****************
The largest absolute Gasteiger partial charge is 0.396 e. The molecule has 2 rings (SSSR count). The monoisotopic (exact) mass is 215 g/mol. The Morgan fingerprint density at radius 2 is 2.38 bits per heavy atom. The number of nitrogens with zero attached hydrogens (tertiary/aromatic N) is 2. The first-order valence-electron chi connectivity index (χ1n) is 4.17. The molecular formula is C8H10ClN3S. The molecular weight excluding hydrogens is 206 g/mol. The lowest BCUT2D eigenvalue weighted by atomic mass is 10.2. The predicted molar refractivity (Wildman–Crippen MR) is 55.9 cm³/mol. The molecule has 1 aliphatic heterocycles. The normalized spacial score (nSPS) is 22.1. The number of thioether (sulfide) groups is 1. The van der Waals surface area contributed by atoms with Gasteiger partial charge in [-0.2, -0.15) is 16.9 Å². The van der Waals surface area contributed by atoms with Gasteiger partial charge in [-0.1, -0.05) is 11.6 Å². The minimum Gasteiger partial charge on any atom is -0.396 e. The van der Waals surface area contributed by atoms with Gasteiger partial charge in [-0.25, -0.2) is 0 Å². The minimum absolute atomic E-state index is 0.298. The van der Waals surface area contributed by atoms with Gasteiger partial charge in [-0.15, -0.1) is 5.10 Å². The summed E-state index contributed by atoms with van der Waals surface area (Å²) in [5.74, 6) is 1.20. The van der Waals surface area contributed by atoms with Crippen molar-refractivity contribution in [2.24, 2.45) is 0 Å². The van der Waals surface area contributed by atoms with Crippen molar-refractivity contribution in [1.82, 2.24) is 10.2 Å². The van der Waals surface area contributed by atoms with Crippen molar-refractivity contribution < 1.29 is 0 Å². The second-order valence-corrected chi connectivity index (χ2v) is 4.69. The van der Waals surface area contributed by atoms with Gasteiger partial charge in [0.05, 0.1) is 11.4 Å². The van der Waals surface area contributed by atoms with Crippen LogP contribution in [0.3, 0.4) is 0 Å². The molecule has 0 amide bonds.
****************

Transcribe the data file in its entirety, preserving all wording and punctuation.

The largest absolute Gasteiger partial charge is 0.396 e. The molecule has 2 rings (SSSR count). The monoisotopic (exact) mass is 215 g/mol. The Morgan fingerprint density at radius 2 is 2.38 bits per heavy atom. The number of nitrogens with zero attached hydrogens (tertiary/aromatic N) is 2. The first-order valence-electron chi connectivity index (χ1n) is 4.17. The molecular formula is C8H10ClN3S. The molecular weight excluding hydrogens is 206 g/mol. The lowest BCUT2D eigenvalue weighted by atomic mass is 10.2. The predicted molar refractivity (Wildman–Crippen MR) is 55.9 cm³/mol. The molecule has 1 aliphatic heterocycles. The normalized spacial score (nSPS) is 22.1. The number of thioether (sulfide) groups is 1. The van der Waals surface area contributed by atoms with Gasteiger partial charge in [-0.2, -0.15) is 16.9 Å². The van der Waals surface area contributed by atoms with Gasteiger partial charge in [-0.1, -0.05) is 11.6 Å². The minimum Gasteiger partial charge on any atom is -0.396 e. The van der Waals surface area contributed by atoms with Gasteiger partial charge in [-0.25, -0.2) is 0 Å². The minimum absolute atomic E-state index is 0.298. The van der Waals surface area contributed by atoms with Gasteiger partial charge in [-0.15, -0.1) is 5.10 Å². The summed E-state index contributed by atoms with van der Waals surface area (Å²) in [5.74, 6) is 1.20. The van der Waals surface area contributed by atoms with Crippen molar-refractivity contribution in [2.24, 2.45) is 0 Å². The van der Waals surface area contributed by atoms with Crippen molar-refractivity contribution in [1.82, 2.24) is 10.2 Å². The van der Waals surface area contributed by atoms with Crippen molar-refractivity contribution < 1.29 is 0 Å². The second-order valence-corrected chi connectivity index (χ2v) is 4.69. The van der Waals surface area contributed by atoms with Gasteiger partial charge in [0.05, 0.1) is 11.4 Å². The van der Waals surface area contributed by atoms with Crippen LogP contribution in [0.3, 0.4) is 0 Å². The molecule has 0 amide bonds.